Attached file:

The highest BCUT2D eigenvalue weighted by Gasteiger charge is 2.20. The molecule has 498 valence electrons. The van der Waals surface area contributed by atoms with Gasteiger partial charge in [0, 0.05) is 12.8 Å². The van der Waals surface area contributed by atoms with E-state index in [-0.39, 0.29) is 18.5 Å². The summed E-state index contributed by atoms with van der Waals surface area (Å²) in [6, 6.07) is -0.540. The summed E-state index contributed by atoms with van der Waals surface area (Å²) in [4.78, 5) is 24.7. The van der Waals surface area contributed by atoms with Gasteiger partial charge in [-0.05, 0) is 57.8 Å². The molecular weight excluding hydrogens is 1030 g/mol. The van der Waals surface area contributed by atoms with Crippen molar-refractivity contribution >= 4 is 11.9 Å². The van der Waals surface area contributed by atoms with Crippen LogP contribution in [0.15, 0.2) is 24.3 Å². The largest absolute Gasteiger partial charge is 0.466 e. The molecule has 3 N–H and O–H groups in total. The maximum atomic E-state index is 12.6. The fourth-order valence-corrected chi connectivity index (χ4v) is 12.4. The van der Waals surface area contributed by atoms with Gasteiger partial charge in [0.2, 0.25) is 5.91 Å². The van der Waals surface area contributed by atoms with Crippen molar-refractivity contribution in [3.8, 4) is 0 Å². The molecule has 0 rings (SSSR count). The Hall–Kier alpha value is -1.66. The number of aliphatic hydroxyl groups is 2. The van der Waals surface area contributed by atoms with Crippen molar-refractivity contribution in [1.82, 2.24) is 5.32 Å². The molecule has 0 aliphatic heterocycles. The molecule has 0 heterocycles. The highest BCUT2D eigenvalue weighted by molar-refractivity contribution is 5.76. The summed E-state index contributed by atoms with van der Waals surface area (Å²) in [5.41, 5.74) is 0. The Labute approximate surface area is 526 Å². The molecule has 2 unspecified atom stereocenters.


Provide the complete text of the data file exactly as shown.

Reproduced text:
The highest BCUT2D eigenvalue weighted by Gasteiger charge is 2.20. The molecule has 498 valence electrons. The van der Waals surface area contributed by atoms with Gasteiger partial charge in [0, 0.05) is 12.8 Å². The van der Waals surface area contributed by atoms with E-state index in [-0.39, 0.29) is 18.5 Å². The summed E-state index contributed by atoms with van der Waals surface area (Å²) in [6, 6.07) is -0.540. The summed E-state index contributed by atoms with van der Waals surface area (Å²) in [4.78, 5) is 24.7. The van der Waals surface area contributed by atoms with Gasteiger partial charge in [-0.05, 0) is 57.8 Å². The molecular weight excluding hydrogens is 1030 g/mol. The van der Waals surface area contributed by atoms with Crippen molar-refractivity contribution >= 4 is 11.9 Å². The van der Waals surface area contributed by atoms with Crippen LogP contribution in [0.15, 0.2) is 24.3 Å². The largest absolute Gasteiger partial charge is 0.466 e. The molecule has 3 N–H and O–H groups in total. The maximum atomic E-state index is 12.6. The fourth-order valence-corrected chi connectivity index (χ4v) is 12.4. The van der Waals surface area contributed by atoms with Gasteiger partial charge in [0.2, 0.25) is 5.91 Å². The van der Waals surface area contributed by atoms with Crippen molar-refractivity contribution in [3.8, 4) is 0 Å². The molecule has 0 rings (SSSR count). The Hall–Kier alpha value is -1.66. The number of aliphatic hydroxyl groups is 2. The van der Waals surface area contributed by atoms with Crippen molar-refractivity contribution in [1.82, 2.24) is 5.32 Å². The molecule has 0 aliphatic heterocycles. The molecule has 0 heterocycles. The highest BCUT2D eigenvalue weighted by molar-refractivity contribution is 5.76. The summed E-state index contributed by atoms with van der Waals surface area (Å²) in [5.41, 5.74) is 0. The Labute approximate surface area is 526 Å². The molecule has 2 unspecified atom stereocenters.